14 Frequently Asked Questions about Clinical Trials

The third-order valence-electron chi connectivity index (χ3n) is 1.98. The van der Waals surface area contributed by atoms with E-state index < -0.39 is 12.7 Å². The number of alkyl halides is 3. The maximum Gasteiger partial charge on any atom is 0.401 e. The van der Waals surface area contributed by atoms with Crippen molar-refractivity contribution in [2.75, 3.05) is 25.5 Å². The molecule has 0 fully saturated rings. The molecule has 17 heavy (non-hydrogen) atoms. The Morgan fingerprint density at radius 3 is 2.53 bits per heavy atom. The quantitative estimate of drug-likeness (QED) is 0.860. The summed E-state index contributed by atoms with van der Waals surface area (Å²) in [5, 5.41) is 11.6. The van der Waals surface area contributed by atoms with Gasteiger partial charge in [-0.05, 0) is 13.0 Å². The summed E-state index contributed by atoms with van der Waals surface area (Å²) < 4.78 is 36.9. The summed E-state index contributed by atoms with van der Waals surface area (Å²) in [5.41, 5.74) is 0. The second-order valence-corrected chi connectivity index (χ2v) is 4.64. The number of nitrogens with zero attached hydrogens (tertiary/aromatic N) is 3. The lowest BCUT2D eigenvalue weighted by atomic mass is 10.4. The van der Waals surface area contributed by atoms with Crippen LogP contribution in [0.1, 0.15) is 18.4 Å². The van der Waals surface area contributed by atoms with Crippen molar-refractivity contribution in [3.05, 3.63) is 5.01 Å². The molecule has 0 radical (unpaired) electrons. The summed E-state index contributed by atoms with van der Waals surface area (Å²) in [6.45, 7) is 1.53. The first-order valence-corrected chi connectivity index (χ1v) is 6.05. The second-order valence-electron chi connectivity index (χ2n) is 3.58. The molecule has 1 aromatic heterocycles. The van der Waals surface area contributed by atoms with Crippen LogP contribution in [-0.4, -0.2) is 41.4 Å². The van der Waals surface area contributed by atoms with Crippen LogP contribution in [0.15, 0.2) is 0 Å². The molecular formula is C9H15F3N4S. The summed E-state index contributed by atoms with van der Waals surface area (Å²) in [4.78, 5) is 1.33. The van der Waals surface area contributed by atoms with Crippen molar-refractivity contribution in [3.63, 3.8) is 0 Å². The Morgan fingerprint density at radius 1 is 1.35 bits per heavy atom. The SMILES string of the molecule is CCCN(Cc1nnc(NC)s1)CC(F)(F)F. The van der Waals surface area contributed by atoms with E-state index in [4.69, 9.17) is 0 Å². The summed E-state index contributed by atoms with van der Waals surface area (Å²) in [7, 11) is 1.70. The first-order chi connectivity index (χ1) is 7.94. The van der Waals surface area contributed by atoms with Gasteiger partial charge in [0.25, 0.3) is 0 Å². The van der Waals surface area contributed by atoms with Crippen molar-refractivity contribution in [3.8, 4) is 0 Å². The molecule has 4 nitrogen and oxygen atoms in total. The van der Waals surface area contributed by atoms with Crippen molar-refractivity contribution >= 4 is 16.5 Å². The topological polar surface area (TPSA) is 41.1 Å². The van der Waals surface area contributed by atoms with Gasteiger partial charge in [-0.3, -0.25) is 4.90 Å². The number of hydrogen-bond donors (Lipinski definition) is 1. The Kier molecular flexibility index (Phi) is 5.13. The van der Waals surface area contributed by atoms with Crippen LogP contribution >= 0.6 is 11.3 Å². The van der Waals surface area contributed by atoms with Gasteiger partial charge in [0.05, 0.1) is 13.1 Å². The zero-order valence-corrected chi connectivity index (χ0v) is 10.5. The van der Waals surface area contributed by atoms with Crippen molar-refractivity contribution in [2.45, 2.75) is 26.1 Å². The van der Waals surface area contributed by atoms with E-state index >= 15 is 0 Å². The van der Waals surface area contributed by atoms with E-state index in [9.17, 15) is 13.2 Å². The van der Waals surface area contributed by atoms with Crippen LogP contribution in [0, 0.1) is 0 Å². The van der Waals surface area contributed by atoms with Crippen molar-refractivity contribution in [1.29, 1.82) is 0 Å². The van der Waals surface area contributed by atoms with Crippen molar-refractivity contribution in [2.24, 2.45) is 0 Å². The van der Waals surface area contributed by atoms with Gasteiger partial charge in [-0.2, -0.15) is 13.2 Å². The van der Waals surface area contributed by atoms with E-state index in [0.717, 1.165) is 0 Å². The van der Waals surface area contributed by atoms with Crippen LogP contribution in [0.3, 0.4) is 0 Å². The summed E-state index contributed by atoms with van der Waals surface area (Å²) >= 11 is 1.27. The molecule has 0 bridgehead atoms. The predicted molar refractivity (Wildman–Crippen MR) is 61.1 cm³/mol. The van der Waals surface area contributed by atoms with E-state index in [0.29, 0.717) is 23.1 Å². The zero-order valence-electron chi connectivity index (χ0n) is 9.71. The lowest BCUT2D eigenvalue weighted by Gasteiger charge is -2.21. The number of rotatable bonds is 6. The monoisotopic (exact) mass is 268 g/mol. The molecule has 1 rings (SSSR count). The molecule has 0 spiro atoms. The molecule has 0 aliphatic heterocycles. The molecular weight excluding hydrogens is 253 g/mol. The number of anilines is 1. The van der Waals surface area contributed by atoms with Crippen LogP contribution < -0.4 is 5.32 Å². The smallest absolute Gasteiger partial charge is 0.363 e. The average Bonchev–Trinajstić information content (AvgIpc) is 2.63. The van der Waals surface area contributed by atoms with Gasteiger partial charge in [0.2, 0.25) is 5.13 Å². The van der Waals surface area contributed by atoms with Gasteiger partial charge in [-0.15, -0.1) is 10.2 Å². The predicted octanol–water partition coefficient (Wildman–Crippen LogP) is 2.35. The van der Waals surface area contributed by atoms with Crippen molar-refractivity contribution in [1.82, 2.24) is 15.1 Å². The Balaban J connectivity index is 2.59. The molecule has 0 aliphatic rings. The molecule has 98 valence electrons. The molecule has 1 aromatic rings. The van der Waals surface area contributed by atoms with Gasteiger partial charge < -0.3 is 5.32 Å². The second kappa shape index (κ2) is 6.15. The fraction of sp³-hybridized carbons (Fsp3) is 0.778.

4. What kind of clinical trials are there? The type of trial that most people read about and consider enrolling in is called an interventional trial to test treatments not yet approved for use. Prevention trials are designed to stop medical conditions from occurring. Observational trials are used to look at health issues in large groups of people and do not involve treatment. Diagnostic and screening trials are intended to detect and diagnose medical problems. 5. What are the phases of clinical trials? Developing a new medical treatment takes many years and several phases. The process is intended to best treat medical conditions without causing harm to people. Before a medical treatment can be tested in people, animal testing is required. As mentioned above, this phase is called pre-clinical testing. Animal testing is governed by three principals: Use the minimum number needed but still collect data to show if the treatment is safe and effective in people, minimize animal suffering and assure animal welfare as much as possible, and replace animal experiments with other alternatives when possible. Read here for an in-depth description of clinical trial phases.  6. Why participate in a clinical trial? There are several reasons to participate in a clinical trial. One is to gain access to a treatment that is not otherwise available but could work for you. A risk however, could be that the treatment is not better or that it has side effects. Treatments in clinical trials are typically free to participants. Clinical trials also help to advance science and to generally help other people with the medical condition. They may eventually help make a new treatment available, but they could also improve the general understanding of the disease. Somet
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